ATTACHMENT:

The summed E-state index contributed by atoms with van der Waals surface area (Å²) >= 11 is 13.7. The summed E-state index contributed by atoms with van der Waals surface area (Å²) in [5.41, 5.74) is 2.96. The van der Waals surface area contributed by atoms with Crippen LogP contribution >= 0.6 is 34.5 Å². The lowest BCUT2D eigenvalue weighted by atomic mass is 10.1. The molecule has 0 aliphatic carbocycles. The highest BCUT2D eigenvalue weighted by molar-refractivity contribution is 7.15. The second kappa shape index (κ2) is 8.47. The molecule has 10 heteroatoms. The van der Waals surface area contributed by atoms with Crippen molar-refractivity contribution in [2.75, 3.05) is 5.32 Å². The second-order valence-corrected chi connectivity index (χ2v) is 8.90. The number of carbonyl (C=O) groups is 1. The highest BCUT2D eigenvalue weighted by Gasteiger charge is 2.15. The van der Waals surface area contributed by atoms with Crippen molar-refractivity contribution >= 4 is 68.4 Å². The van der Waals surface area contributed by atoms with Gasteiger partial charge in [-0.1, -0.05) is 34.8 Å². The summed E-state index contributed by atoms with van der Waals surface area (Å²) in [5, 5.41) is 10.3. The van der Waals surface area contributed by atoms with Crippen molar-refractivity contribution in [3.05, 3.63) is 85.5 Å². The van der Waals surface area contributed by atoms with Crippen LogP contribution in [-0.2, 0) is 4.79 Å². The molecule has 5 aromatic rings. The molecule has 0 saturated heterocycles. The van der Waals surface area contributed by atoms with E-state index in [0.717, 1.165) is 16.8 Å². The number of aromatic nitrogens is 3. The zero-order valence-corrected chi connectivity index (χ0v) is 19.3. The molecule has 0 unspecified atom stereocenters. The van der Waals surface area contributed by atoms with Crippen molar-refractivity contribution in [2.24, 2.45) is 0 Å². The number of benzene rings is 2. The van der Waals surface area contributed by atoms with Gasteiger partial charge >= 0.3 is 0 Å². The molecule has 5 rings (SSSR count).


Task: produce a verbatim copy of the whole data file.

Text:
The summed E-state index contributed by atoms with van der Waals surface area (Å²) >= 11 is 13.7. The summed E-state index contributed by atoms with van der Waals surface area (Å²) in [5.41, 5.74) is 2.96. The van der Waals surface area contributed by atoms with Crippen LogP contribution >= 0.6 is 34.5 Å². The lowest BCUT2D eigenvalue weighted by atomic mass is 10.1. The molecule has 0 aliphatic carbocycles. The highest BCUT2D eigenvalue weighted by molar-refractivity contribution is 7.15. The second kappa shape index (κ2) is 8.47. The molecule has 10 heteroatoms. The van der Waals surface area contributed by atoms with Crippen molar-refractivity contribution in [2.75, 3.05) is 5.32 Å². The second-order valence-corrected chi connectivity index (χ2v) is 8.90. The number of carbonyl (C=O) groups is 1. The highest BCUT2D eigenvalue weighted by Gasteiger charge is 2.15. The van der Waals surface area contributed by atoms with Crippen molar-refractivity contribution >= 4 is 68.4 Å². The van der Waals surface area contributed by atoms with Gasteiger partial charge in [-0.1, -0.05) is 34.8 Å². The summed E-state index contributed by atoms with van der Waals surface area (Å²) in [5, 5.41) is 10.3. The van der Waals surface area contributed by atoms with Crippen molar-refractivity contribution in [3.05, 3.63) is 85.5 Å². The van der Waals surface area contributed by atoms with Crippen LogP contribution in [-0.2, 0) is 4.79 Å². The molecule has 5 aromatic rings. The molecule has 0 saturated heterocycles. The van der Waals surface area contributed by atoms with E-state index in [0.717, 1.165) is 16.8 Å². The number of aromatic nitrogens is 3. The zero-order valence-corrected chi connectivity index (χ0v) is 19.3. The molecule has 0 unspecified atom stereocenters. The van der Waals surface area contributed by atoms with Crippen molar-refractivity contribution in [2.24, 2.45) is 0 Å². The number of benzene rings is 2. The van der Waals surface area contributed by atoms with Gasteiger partial charge >= 0.3 is 0 Å². The molecule has 5 rings (SSSR count).